Leadership: do traits matter?
Shelley A. Kirkpatrick and Edwin A. Locke, University of Maryland Executive Overview
The study ot leader traits has a long and controversial history. While research shows that the possession of certain traits alone does not guarantee leadership success, fhere is evidence that effective leaders are different from other people in certain key respects. Key leader traits include: drive (a broad term which includes achievement, motivation, ambition, energy, tenacity, and initiative): leadership motivation (the desire fo lead but not to seek power as an end in itself): honesty and integrity: self-confidence (which is associated with emotional stability): cognitive ability: and knowledge of the business. There is less clear evidence for traits such as charisma, creativity and flexibility. We believe that the key leader traits help the leader acquire necessary skills: formulate an organizational vision and an effective plan for pursuing it: and take the necessary steps to implement the vision in reality.
Few issues have a more controversial history than leadership traits and characteristics. In the 19th and early 20th centuries, "great man" leadership theories were highly popular. These theories asserted that leadership qualities were inherited, especially by people from the upper class. Great men were, born, not made (in those days, virtually all business leaders were men). Today, great man theories are a popular foil for so-called superior models. To make the new models plausible, the "great men" are endowed with negative as well as positive traits. In a recent issue of the Harvard Business Review, for example. Slater and Bennis write, "The passing years have . . . given the coup de grace to another force that has retarded democratization—the 'great man' who with brilliance and farsightedness could preside wth dictatorial powers as the head of a growing organization."' Such great men, argue Slater and Bennis, become "outmoded" and dead hands on "the flexibility and growth of the organization." Under the new democratic model, they argue, "the individual is of relatively little significance." Early in the 20th century, the great man theories evolved into trait theories. ("Trait" is used broadly here to refer to people's general characteristics, including capacities, motives, or patterns of behavior.) Trait theories did not make assumptions about whether leadership traits were inherited or acquired. They simply asserted that leaders' characteristics are different from non-leaders. Traits such as height, weight, and physique are heavily dependent on heredity, whereas others such as knowledge of the industry are dependent on experience and learning. The trait view was brought into question during the mid-century when a prominent theorist, Ralph Stogdill, after a thorough review of the literature concluded that "A person does not become a leader by virtue of the possession of some combination of traits."^ Stogdill believed this because the research showed that no traits were universally associated with effective leadership and that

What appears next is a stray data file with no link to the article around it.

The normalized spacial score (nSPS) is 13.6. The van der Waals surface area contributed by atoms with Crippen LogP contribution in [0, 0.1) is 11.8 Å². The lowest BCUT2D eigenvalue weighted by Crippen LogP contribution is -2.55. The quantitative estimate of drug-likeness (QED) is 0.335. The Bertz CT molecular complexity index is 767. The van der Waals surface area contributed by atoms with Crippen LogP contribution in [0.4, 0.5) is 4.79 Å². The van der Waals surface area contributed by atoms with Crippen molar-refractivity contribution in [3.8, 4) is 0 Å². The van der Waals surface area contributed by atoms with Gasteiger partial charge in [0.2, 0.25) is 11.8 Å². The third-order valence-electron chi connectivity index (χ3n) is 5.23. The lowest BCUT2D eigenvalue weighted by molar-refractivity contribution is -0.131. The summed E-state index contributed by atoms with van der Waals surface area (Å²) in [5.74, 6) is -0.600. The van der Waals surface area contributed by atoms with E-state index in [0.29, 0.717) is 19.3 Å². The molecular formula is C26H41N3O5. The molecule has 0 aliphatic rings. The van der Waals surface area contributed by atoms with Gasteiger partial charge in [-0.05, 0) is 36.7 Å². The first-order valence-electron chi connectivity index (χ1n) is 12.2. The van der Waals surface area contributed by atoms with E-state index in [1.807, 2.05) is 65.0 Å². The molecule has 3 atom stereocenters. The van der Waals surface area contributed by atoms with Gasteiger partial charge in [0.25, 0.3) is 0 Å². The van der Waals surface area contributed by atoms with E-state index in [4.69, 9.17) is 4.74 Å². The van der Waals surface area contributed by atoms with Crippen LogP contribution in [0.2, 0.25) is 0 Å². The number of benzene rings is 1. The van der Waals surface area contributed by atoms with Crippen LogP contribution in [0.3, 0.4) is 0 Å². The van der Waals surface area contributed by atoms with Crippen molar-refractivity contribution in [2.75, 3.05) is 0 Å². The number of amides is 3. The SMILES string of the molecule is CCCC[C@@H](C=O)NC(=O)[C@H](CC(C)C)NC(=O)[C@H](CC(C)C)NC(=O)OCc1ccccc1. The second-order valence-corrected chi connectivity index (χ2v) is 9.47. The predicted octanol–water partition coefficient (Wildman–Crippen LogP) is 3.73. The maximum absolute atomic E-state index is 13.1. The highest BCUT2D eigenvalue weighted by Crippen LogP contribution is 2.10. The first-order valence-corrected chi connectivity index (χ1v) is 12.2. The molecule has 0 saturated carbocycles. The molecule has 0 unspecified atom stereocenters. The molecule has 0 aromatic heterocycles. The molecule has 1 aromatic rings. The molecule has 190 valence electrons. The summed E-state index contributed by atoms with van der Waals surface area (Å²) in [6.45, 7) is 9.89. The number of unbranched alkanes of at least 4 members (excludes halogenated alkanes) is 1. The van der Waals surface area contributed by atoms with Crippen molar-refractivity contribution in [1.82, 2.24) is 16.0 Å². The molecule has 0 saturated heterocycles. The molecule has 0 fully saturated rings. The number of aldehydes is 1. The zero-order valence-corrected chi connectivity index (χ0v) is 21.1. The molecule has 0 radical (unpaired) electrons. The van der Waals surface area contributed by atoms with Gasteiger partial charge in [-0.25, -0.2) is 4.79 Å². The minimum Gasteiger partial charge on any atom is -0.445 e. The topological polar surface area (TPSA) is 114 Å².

Kirkpatrick and Locke
situational factors were also influential. For example, military leaders do not have traits identical to those of business leaders. Since Stogdill's early review, trait theory has made a come back, though in altered form. Recent research, using a variety of methods, has made it clear that successful leaders are not like other people. 'The evidence indicates that there are certain core traits which significantly contribute to business leaders' success. Traits alone, however, are not sufficient for successful business leadership—they are only a precondition. Leaders who possess the requisite traits must take certain actions to be successful (e.g. formulating a vision, role modeling, setting goals). Possessing the appropriate traits only makes it more likely that such...